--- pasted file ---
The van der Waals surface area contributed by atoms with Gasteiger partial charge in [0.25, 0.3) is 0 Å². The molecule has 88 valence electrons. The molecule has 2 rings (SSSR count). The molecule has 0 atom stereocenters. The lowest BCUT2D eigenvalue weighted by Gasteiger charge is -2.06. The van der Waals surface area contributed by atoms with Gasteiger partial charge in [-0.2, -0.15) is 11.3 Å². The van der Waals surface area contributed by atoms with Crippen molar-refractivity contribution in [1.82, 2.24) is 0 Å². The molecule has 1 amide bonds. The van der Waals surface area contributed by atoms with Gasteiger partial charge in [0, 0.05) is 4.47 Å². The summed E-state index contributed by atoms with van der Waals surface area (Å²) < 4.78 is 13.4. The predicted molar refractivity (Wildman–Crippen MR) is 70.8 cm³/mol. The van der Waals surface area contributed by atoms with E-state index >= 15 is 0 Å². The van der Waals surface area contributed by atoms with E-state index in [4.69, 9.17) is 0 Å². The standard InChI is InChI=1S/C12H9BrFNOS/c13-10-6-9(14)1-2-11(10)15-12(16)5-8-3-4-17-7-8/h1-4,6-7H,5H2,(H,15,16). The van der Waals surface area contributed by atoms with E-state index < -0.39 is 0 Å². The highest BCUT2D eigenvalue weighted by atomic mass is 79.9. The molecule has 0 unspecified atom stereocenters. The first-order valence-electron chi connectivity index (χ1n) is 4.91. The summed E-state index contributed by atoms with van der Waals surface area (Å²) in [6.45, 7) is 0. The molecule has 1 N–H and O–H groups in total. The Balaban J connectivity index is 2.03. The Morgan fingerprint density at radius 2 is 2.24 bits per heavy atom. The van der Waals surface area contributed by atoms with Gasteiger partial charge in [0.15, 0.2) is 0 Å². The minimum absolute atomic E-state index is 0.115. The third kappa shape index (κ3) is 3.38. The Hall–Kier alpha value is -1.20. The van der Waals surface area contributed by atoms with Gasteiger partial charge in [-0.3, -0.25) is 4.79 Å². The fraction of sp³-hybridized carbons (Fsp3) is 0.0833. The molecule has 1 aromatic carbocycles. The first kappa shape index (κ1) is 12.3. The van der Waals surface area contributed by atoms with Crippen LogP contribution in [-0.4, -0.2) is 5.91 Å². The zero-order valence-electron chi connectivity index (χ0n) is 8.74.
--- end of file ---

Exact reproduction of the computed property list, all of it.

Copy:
The van der Waals surface area contributed by atoms with Gasteiger partial charge in [0.25, 0.3) is 0 Å². The molecule has 88 valence electrons. The molecule has 2 rings (SSSR count). The molecule has 0 atom stereocenters. The lowest BCUT2D eigenvalue weighted by Gasteiger charge is -2.06. The van der Waals surface area contributed by atoms with Gasteiger partial charge in [-0.2, -0.15) is 11.3 Å². The van der Waals surface area contributed by atoms with Crippen molar-refractivity contribution in [1.82, 2.24) is 0 Å². The molecule has 1 amide bonds. The van der Waals surface area contributed by atoms with Gasteiger partial charge in [0, 0.05) is 4.47 Å². The summed E-state index contributed by atoms with van der Waals surface area (Å²) < 4.78 is 13.4. The predicted molar refractivity (Wildman–Crippen MR) is 70.8 cm³/mol. The van der Waals surface area contributed by atoms with E-state index >= 15 is 0 Å². The van der Waals surface area contributed by atoms with E-state index in [4.69, 9.17) is 0 Å². The standard InChI is InChI=1S/C12H9BrFNOS/c13-10-6-9(14)1-2-11(10)15-12(16)5-8-3-4-17-7-8/h1-4,6-7H,5H2,(H,15,16). The van der Waals surface area contributed by atoms with E-state index < -0.39 is 0 Å². The highest BCUT2D eigenvalue weighted by atomic mass is 79.9. The molecule has 0 unspecified atom stereocenters. The first-order valence-electron chi connectivity index (χ1n) is 4.91. The summed E-state index contributed by atoms with van der Waals surface area (Å²) in [6.45, 7) is 0. The molecule has 1 N–H and O–H groups in total. The Balaban J connectivity index is 2.03. The Morgan fingerprint density at radius 2 is 2.24 bits per heavy atom. The van der Waals surface area contributed by atoms with Gasteiger partial charge in [0.15, 0.2) is 0 Å². The minimum absolute atomic E-state index is 0.115. The third kappa shape index (κ3) is 3.38. The Hall–Kier alpha value is -1.20. The van der Waals surface area contributed by atoms with Gasteiger partial charge in [-0.3, -0.25) is 4.79 Å². The fraction of sp³-hybridized carbons (Fsp3) is 0.0833. The molecule has 1 aromatic carbocycles. The first kappa shape index (κ1) is 12.3. The van der Waals surface area contributed by atoms with Crippen LogP contribution in [-0.4, -0.2) is 5.91 Å². The zero-order valence-electron chi connectivity index (χ0n) is 8.74.